Now Reading
Wealth management guide for every age

Wealth management guide for every age

So let’s save it! Not sure where your financials stack up? It’s an important topic at any age, which is why we recruited three Columbia financial professionals to tell you exactly what red flags you should be looking for.

20s

• Pay yourself first. Defer at least what your company’s retirement plan is matching; it’s free money. Add 1 percent more each year when you get your raises until you get to 15 percent or the maximum amount you can contribute. If your plan has a Roth provision, select that for deferral, and if the plan does not have a Roth provision, still defer up to the match, and open a separate Roth IRA.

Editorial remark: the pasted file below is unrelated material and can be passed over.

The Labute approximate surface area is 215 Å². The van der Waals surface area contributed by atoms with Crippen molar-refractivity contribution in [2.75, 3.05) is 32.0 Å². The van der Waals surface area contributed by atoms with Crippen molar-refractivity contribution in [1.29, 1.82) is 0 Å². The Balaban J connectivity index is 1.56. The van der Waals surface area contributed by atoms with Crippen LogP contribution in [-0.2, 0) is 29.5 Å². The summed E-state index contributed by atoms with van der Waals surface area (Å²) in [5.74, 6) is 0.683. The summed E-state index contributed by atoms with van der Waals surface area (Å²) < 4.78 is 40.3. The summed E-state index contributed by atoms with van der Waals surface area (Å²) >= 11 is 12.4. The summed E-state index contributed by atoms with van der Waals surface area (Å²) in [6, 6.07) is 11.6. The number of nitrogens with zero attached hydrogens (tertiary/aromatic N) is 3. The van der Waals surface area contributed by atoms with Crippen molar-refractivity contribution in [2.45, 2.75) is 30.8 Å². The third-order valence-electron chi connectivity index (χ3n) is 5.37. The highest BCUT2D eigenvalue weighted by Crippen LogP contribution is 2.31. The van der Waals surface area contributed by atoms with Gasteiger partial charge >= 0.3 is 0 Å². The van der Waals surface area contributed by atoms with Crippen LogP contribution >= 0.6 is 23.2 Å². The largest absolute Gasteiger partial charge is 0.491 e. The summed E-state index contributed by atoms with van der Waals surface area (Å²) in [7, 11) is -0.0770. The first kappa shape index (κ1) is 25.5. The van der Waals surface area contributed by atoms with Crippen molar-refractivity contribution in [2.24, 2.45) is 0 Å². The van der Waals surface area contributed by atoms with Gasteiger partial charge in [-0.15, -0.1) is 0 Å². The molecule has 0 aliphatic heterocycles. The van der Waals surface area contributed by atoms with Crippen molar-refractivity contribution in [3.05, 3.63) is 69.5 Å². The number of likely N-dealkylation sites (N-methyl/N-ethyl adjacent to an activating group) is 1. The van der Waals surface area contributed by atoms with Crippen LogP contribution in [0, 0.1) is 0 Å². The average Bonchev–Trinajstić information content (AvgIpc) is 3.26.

• A 401(k) is not a true savings account but a retirement investment account that is subject to market vulnerability. Don’t limit yourself to this one strategy.

• Obtain true diversity by utilizing growth within a high-cash-value whole-life policy. You will be able to access the growth at any age (not having to wait until 59 ½ like you do with a 401(k)) and utilize withdrawals and their growth tax free.

• Use your 20s to eliminate loans that you might have. Becoming debt free is important when planning the rest of your financial life. Whether you believe in aggressively paying off loans or starting with your smallest loan first, get them paid off.